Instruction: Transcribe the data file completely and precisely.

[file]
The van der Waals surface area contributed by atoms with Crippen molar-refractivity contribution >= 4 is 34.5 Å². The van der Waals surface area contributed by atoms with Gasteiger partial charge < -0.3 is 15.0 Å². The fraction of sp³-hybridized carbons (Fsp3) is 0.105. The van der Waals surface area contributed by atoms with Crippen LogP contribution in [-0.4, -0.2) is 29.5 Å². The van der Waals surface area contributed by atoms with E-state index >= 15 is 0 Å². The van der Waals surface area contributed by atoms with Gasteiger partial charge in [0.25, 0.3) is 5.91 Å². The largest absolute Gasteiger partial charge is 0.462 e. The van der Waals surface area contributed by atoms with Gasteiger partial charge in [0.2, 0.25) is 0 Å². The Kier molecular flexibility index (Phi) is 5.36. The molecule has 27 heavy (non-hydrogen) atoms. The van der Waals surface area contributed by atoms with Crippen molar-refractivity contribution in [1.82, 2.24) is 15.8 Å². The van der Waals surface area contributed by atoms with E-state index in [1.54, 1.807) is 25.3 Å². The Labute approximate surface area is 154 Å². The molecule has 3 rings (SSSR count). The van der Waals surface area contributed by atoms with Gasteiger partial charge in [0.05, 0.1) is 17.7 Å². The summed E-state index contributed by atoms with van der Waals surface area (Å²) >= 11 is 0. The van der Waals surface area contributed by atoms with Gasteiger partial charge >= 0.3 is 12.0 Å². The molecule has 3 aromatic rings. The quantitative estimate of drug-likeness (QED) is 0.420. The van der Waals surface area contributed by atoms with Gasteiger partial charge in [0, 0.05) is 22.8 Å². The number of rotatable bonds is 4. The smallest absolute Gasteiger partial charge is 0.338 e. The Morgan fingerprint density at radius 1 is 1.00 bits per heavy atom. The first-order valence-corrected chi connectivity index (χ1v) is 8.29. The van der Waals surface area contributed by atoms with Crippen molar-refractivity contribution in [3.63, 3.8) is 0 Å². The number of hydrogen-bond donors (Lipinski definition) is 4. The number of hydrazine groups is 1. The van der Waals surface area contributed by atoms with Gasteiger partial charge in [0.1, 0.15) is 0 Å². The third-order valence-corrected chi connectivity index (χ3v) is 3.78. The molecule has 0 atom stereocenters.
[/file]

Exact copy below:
The van der Waals surface area contributed by atoms with Crippen molar-refractivity contribution >= 4 is 34.5 Å². The van der Waals surface area contributed by atoms with Gasteiger partial charge < -0.3 is 15.0 Å². The fraction of sp³-hybridized carbons (Fsp3) is 0.105. The van der Waals surface area contributed by atoms with Crippen LogP contribution in [-0.4, -0.2) is 29.5 Å². The van der Waals surface area contributed by atoms with E-state index >= 15 is 0 Å². The van der Waals surface area contributed by atoms with Gasteiger partial charge in [0.25, 0.3) is 5.91 Å². The largest absolute Gasteiger partial charge is 0.462 e. The van der Waals surface area contributed by atoms with Gasteiger partial charge in [0.2, 0.25) is 0 Å². The Kier molecular flexibility index (Phi) is 5.36. The molecule has 27 heavy (non-hydrogen) atoms. The van der Waals surface area contributed by atoms with Crippen molar-refractivity contribution in [1.82, 2.24) is 15.8 Å². The van der Waals surface area contributed by atoms with E-state index in [1.54, 1.807) is 25.3 Å². The Labute approximate surface area is 154 Å². The molecule has 3 rings (SSSR count). The van der Waals surface area contributed by atoms with Gasteiger partial charge in [0.05, 0.1) is 17.7 Å². The summed E-state index contributed by atoms with van der Waals surface area (Å²) >= 11 is 0. The van der Waals surface area contributed by atoms with Gasteiger partial charge >= 0.3 is 12.0 Å². The molecule has 3 aromatic rings. The quantitative estimate of drug-likeness (QED) is 0.420. The van der Waals surface area contributed by atoms with Gasteiger partial charge in [0, 0.05) is 22.8 Å². The number of rotatable bonds is 4. The smallest absolute Gasteiger partial charge is 0.338 e. The Morgan fingerprint density at radius 1 is 1.00 bits per heavy atom. The first-order valence-corrected chi connectivity index (χ1v) is 8.29. The van der Waals surface area contributed by atoms with Crippen molar-refractivity contribution in [3.63, 3.8) is 0 Å². The number of hydrogen-bond donors (Lipinski definition) is 4. The number of hydrazine groups is 1. The van der Waals surface area contributed by atoms with Gasteiger partial charge in [0.1, 0.15) is 0 Å². The third-order valence-corrected chi connectivity index (χ3v) is 3.78. The molecule has 0 atom stereocenters.